The world’s tallest tree is a coast redwood named Hyperion located deep in the forest of California’s Redwood National Park. Hyperion is 380 feet tall and is named for one of the powerful Titan gods worshiped by the ancient Greek people on the continent of Europe. Unlike its ancient ancestor, the redwood does not have god-like powers and needs help to survive from human activities that have damaged the habitat surrounding it. To protect Hyperion, Redwood National Park has issued new rules to keep people away from the giant tree. Anyone caught near the tree can now face a $5,000 fine and up to six months in jail, park officials announced. The severe penalty was imposed because tourists and hikers have damaged the area around the trunk of the tree by destroying vegetation, leaving litter and even using the dense woods as a bathroom, The Guardian newspaper reported. The damage has “resulted in the devastation of the habitat surrounding Hyperion,” park officials said. In Greek mythology, Hyperion was the father of the sun god Helios and the moon goddess Selene. People often take action to preserve natural attractions, habitats or the environment. In the newspaper or online, find and closely read a story about something people have done to help or preserve nature. Use what you read to write an editorial or letter to the editor explaining what people have done and why it is important.
Common Core State Standards: Writing opinion pieces on topics or texts, supporting a point of view with reasons and information; reading closely what a text says explicitly and to make logical inferences from it.
4. Sweet Job
People all over the world love candy, and many are always on the lookout for new kinds to enjoy. If you are one of those people, a Canadian candy company has just the job for you. The Candy Funhouse company, which makes candies ranging from gummies to chocolate bars, is looking to hire a Chief Candy Officer to test new treats. It’s a sweet job, paying $78,000 a year, and the person who gets it can even work from home. The company said the position is open to applicants as young as 5 years old — though parental permission would be required for anyone under 18, CNN News reports. “Imagine your best memories around candy, and having that every day at work,” said the company’s chief executive. People often work at jobs involving things they love or love to do. In the newspaper or online, find and study ads or stories about something you enjoy this way. Use what you read to design and write a Help Wanted ad describing a job that would be connected to the activity, and why people should want the job.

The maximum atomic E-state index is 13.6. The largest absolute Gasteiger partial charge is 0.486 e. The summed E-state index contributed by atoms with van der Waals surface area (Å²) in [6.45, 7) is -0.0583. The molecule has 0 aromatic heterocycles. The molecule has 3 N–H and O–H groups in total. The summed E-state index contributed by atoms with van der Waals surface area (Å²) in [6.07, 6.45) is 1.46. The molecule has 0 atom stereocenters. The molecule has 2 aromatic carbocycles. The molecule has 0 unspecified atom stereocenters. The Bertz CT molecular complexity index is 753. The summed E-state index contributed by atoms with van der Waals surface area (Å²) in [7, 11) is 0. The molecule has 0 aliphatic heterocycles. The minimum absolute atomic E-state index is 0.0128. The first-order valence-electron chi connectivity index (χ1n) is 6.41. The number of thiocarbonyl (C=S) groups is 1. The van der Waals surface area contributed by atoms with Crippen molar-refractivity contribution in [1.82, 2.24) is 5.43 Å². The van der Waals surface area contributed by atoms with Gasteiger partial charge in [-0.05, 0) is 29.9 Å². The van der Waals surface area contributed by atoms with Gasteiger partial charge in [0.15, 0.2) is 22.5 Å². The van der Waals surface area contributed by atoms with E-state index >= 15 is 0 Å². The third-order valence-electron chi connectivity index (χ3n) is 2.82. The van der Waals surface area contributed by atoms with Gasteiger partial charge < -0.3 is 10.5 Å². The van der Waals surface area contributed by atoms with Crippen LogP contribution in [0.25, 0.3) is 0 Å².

Common Core State Standards: Using drawings or visual displays when appropriate to enhance the development of main ideas or points; conducting short research projects that build knowledge about a topic.
5. Reading Character
Schools are re-opening all over the country, and students are brushing up on their reading skills to get ready for class. One way to do that is to practice recognizing the character traits of people in real or imaginary stories. A person's character traits are the kinds of attitudes they show over long periods of time. Someone may be kind, or funny, or mean, or dishonest. A person may help others, or pick on others. In the newspaper or online, find a news or feature story that tells you something about a person. On a sheet of paper, list the person’s different character traits. Finish by writing a sentence stating what kind of person the subject is. For added challenge, pretend that tomorrow you open the newspaper and read that the person you chose has been arrested for shoplifting or been given an award for helping others. Could you have predicted either choice from the list of character traits you wrote out?
Common Core State Standards: Writing informative/explanatory texts to examine a topic and convey ideas and information clearly; responding thoughtfully to diverse perspectives, summarizing points of agreement and disagreement.